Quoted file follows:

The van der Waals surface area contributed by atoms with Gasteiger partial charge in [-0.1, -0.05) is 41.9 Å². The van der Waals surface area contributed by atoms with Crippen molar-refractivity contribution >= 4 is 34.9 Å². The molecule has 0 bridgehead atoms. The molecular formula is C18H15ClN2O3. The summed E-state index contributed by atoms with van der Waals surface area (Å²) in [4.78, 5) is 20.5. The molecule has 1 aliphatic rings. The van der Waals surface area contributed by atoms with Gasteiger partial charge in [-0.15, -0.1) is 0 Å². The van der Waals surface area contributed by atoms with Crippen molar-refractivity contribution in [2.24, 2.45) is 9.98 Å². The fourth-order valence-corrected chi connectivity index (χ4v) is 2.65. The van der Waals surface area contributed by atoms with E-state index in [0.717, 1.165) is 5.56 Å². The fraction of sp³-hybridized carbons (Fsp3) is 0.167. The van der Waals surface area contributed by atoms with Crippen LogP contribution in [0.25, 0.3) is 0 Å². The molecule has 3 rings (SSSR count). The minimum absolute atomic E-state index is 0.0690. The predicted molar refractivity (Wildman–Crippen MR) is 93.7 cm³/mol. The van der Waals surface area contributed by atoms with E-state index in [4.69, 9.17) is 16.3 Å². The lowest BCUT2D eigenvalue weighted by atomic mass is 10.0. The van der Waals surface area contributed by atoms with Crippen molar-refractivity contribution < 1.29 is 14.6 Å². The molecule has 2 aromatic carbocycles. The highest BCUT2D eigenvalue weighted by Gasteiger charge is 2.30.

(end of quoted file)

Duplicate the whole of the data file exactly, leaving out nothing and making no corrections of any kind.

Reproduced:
The van der Waals surface area contributed by atoms with Gasteiger partial charge in [-0.1, -0.05) is 41.9 Å². The van der Waals surface area contributed by atoms with Crippen molar-refractivity contribution >= 4 is 34.9 Å². The molecule has 0 bridgehead atoms. The molecular formula is C18H15ClN2O3. The summed E-state index contributed by atoms with van der Waals surface area (Å²) in [4.78, 5) is 20.5. The molecule has 1 aliphatic rings. The van der Waals surface area contributed by atoms with Gasteiger partial charge in [-0.15, -0.1) is 0 Å². The van der Waals surface area contributed by atoms with Crippen molar-refractivity contribution in [2.24, 2.45) is 9.98 Å². The fourth-order valence-corrected chi connectivity index (χ4v) is 2.65. The van der Waals surface area contributed by atoms with E-state index in [0.717, 1.165) is 5.56 Å². The fraction of sp³-hybridized carbons (Fsp3) is 0.167. The van der Waals surface area contributed by atoms with Crippen LogP contribution in [0.25, 0.3) is 0 Å². The molecule has 3 rings (SSSR count). The minimum absolute atomic E-state index is 0.0690. The predicted molar refractivity (Wildman–Crippen MR) is 93.7 cm³/mol. The van der Waals surface area contributed by atoms with E-state index in [4.69, 9.17) is 16.3 Å². The lowest BCUT2D eigenvalue weighted by atomic mass is 10.0. The van der Waals surface area contributed by atoms with Crippen molar-refractivity contribution < 1.29 is 14.6 Å². The molecule has 2 aromatic carbocycles. The highest BCUT2D eigenvalue weighted by Gasteiger charge is 2.30.